PRETORIA (Reuters) - South Africa’s Finance Minister Malusi Gigaba said on Thursday the Treasury was looking for ways to cut government spending further and reallocate funds to help boost growth while maintaining its fiscal target.
Gigaba, who was appointed as finance minister in March after President Jacob Zuma sacked Pravin Gordhan, a favourite of international investors, is battling a recession in Africa’s most industrialised economy.
“We do realise that there are hard decisions to be made ... that may require that we look at further cuts to government spending and programmes,” Gigaba told a news conference. The Treasury was committed to the fiscal target it announced when the annual budget was adopted in February, he said.
Gigaba said hard economic times were affecting the Treasury’s plan to expand the economy.
“In this context, our 2017 growth projection of 1.3 percent may not be realised,” he said. “This continues the trend of low growth over the last several years, undermining our progress in significantly reducing inequality, unemployment and poverty.”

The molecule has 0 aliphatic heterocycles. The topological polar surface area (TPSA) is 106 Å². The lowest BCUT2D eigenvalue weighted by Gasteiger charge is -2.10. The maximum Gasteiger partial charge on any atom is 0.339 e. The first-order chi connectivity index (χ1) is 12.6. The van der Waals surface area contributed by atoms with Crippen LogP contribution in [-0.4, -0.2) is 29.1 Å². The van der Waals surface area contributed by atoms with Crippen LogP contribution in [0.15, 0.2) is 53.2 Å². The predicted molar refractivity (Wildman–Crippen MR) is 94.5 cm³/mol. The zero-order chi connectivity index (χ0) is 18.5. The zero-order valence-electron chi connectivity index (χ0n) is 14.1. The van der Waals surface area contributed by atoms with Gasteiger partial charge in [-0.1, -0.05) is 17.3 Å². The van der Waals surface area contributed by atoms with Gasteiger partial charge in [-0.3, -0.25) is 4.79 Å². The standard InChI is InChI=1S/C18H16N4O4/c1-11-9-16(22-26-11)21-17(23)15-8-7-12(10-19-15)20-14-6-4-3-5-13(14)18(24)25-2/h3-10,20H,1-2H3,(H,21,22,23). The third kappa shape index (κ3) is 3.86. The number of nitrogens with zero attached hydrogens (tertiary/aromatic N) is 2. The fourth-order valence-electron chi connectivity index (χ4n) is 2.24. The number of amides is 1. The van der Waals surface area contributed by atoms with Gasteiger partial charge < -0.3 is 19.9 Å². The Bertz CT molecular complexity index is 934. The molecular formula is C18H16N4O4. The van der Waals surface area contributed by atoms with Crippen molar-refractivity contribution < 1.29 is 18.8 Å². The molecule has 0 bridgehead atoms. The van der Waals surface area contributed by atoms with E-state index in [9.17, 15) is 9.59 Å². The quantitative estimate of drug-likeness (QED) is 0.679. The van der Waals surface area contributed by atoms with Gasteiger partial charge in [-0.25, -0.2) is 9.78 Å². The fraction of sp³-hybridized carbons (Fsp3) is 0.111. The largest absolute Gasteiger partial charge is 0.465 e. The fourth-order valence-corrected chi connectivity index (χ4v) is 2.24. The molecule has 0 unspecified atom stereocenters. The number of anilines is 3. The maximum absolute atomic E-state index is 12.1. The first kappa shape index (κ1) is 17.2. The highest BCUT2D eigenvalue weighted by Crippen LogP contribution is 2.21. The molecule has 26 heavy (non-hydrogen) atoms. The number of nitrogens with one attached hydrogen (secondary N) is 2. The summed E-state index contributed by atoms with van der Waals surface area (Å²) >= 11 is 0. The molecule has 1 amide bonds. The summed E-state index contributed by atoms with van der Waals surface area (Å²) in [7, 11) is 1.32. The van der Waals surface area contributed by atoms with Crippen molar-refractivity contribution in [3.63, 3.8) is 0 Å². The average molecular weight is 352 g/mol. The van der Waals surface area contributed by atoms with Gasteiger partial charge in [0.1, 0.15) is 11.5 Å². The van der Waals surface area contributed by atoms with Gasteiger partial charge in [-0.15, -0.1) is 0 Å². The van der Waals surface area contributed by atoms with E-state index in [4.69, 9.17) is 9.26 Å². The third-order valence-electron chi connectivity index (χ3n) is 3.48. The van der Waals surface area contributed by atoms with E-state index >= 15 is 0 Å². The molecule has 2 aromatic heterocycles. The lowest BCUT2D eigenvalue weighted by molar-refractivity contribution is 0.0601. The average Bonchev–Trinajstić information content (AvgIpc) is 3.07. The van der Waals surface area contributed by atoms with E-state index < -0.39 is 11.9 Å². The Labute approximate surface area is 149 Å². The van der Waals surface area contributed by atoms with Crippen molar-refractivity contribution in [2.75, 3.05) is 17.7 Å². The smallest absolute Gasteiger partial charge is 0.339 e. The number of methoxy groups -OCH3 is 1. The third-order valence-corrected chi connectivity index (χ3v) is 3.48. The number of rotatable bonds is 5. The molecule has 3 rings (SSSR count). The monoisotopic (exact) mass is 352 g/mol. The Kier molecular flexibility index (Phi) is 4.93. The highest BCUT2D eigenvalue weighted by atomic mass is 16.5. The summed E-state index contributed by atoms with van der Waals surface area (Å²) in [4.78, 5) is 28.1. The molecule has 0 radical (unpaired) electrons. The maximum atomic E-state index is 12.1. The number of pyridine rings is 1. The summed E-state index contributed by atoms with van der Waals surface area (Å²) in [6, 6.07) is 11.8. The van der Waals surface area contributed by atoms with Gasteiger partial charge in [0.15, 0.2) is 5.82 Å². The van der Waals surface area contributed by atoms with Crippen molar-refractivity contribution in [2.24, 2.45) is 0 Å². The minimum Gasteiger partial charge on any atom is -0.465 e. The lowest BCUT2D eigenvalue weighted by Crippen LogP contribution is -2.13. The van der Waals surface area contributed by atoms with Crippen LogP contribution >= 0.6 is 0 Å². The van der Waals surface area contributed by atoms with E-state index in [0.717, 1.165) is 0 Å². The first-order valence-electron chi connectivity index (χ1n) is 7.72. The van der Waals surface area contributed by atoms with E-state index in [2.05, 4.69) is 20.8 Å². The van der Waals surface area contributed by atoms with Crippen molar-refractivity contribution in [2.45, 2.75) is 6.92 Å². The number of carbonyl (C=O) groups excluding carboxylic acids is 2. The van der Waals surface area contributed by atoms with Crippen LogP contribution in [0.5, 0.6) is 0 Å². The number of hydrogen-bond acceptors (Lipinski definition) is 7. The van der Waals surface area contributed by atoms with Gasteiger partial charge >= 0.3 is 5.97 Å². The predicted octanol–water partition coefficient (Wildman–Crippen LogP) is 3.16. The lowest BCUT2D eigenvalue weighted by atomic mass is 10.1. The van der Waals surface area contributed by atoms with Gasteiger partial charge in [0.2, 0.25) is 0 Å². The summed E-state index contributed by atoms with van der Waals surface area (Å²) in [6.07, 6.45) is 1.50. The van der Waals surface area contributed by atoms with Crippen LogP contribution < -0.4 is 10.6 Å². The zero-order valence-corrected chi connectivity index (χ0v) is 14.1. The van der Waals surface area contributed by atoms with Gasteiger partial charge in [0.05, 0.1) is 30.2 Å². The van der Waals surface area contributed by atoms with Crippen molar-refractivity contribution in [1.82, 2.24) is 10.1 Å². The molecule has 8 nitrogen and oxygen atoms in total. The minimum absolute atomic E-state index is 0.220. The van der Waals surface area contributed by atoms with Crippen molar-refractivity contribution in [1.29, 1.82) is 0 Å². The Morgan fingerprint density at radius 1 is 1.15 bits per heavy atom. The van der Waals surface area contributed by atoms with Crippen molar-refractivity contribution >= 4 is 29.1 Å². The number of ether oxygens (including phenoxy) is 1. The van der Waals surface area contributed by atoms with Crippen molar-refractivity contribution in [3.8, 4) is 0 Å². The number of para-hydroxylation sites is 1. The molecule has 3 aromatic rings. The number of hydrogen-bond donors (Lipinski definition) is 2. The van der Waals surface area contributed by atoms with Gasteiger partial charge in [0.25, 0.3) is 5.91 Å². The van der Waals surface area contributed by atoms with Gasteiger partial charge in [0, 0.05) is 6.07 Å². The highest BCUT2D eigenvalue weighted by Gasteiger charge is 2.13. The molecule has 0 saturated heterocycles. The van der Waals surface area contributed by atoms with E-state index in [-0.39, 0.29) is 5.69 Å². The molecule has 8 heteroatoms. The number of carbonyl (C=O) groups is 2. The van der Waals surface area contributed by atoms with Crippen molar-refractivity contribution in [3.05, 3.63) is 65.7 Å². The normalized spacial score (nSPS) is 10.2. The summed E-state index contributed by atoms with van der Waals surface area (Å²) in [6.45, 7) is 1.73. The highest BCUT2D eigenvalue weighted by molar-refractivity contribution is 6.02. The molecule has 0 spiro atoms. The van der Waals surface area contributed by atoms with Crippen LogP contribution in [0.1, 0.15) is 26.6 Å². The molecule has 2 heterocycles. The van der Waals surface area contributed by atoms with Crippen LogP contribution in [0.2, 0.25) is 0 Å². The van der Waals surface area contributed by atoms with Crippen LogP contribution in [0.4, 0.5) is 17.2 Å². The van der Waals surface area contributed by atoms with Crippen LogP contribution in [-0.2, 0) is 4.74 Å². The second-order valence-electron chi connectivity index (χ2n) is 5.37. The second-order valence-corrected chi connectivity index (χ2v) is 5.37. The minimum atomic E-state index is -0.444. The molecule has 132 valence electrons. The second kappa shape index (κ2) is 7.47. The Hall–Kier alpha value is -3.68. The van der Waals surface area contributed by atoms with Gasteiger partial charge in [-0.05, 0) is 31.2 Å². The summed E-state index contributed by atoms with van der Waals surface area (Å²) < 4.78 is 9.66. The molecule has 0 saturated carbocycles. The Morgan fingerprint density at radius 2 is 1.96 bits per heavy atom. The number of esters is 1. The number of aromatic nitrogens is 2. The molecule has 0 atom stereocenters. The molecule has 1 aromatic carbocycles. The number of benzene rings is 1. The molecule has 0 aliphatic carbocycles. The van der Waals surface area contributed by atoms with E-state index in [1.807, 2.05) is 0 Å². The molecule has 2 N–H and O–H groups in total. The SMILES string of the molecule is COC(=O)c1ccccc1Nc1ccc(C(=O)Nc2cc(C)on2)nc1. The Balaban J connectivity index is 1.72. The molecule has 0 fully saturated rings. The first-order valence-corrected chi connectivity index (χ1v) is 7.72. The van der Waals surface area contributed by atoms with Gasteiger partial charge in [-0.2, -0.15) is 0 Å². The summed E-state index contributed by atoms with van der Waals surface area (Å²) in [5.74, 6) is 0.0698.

South Africa entered recession for the first time in eight years, data showed on June 6, putting pressure on the government just as it must cope with credit downgrades and Zuma faces corruption allegations.
Political instability, high unemployment and the ratings downgrades have dented business and consumer confidence in South Africa. Unemployment is at a 14-year high of 27.7 percent.
“We are committed to restoring ... a favourable investment grade rating with a positive outlook as quickly as possible,” Gigaba said, adding that Zuma and several cabinet ministers had met last night to discuss ways to revamp the economy.
Pressure on Zuma, including from within the ruling African National Congress, has risen since a controversial cabinet reshuffle in March that led to downgrades to “junk” status by S&P Global Ratings and Fitch and allegations of influence peddling. Zuma has denied any wrongdoing over the allegations.
Moody’s on Friday lowered South Africa’s rating to the bottom of the investment grade table with a negative outlook, citing the cabinet reshuffle.
A member of the central bank’s monetary policy committee said cutting interest rates was not the answer to dragging South Africa’s economy out of recession because deep economic weakness and political turmoil need to be addressed first.
Nicky Weimar, senior economist at Nedbank, said Gigaba’s actions did not gone far enough and that the government lacked the political capital to introduce taxes as it had “a massive credibility issue” with South Africans.
“The first problem is the lack of specifics in the plan but if they do go further in cutting spending and eliminating wastage that’s a positive,” Weimar said.
Writing by James Macharia Editing by Jeremy Gaunt.